In honor of Mad Men’s valiant return last night, Kempt is proud to present the first in a series of profiles of some of the most thought-provoking individuals working in the ad game today—real-life Drapers, if you will (minus the brown booze and nooners.)
“The consumer is not a moron; she is your wife.” —David Ogilvy
Legendary adman David Ogilvy believed the best ads are derived from relatable, personal experiences. More than anything else, he said, consumers respond to stories about themselves. (If this sounds familiar, that’s because Draper masterfully employed a similar argument here, here and here.)
(clockwise) w/ Theodore F. Green, chairman of the Senate Foreign Relations Committee, 1957; w/ Abe Fortas, associate justice to the Supreme Court, 1965; w/ Senator Richard Russell, 1963; w/ civil rights leader Whitney Young; w/ President John F. Kennedy; w/ Irish president Éamon de Valera, 1965
While campaigning in 1964, President Johnson ordered a Secret Service agent to stand in front of him so that he could urinate on the sidewalk. After a few seconds, the agent said, “Sir, you’re pissing on my leg,” to which Johnson matter-of-factly responded, “That’s all right, son. That’s my prerogative.”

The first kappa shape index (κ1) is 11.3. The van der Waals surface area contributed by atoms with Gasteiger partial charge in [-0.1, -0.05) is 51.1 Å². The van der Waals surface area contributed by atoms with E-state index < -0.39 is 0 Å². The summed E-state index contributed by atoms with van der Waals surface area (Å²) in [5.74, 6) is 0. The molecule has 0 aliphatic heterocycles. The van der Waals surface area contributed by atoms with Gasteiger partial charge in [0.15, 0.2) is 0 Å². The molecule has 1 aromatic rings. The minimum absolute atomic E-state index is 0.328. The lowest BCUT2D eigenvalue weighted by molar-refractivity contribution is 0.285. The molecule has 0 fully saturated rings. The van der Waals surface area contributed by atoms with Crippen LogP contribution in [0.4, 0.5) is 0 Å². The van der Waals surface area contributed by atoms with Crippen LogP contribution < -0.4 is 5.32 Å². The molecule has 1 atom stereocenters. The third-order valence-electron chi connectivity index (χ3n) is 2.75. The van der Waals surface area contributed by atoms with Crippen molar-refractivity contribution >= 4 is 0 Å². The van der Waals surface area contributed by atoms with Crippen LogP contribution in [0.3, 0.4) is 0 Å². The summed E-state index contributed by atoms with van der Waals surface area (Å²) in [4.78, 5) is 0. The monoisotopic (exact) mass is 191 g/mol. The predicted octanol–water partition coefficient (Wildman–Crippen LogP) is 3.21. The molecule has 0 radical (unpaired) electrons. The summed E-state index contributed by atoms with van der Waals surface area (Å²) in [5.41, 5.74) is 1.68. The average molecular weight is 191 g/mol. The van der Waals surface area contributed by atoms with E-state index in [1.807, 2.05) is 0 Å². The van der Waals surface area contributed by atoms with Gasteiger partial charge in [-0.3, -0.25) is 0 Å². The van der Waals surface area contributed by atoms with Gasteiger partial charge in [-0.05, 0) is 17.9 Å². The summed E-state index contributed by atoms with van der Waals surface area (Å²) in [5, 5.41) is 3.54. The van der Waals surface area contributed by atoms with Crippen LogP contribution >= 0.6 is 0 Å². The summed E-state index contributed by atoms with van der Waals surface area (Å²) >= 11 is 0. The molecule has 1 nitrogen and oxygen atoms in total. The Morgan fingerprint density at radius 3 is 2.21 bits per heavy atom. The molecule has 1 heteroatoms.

It was known as the Johnson Treatment—unrelenting mental and physical intimidation by any means necessary.
If there’s one thing to be learned from Ambrose Everett Burnside, it’s that you can be dubbed “the most incompetent general of the Civil War” and still be feted in style blogs 150 years later. In the Battle of the Crater in 1864, Burnside succeeded in digging an explosive mine under a fort in the Confederate entrenchment, but failed to brief his own soldiers on the existence of said mine—into which they crammed, by the hundreds, figuring the massive crater to be an ideal bunker. Confederates surrounded the mine and, well, you’ve seen how this one turned out.
But we’re here not to revisit Burnside’s humiliating miscues on the field of battle, but rather to honor the glorious muttonchops on the general’s face—so glorious, in fact, that the term “sideburn” was dubbed in his (fittingly inverted) honor.
To all you Movember men: You’re supporting a great cause, but don’t get all cocky about the length of your ’stache after two weeks.
Not without first meeting Hans Langseth, aka “King Whiskers,” whose 17-and-a-half-foot beard remains the longest facial hair ever grown by a man. (Vivian Wheeler of Wood River, Illinois, grew hers to 11 inches, God bless her soul.)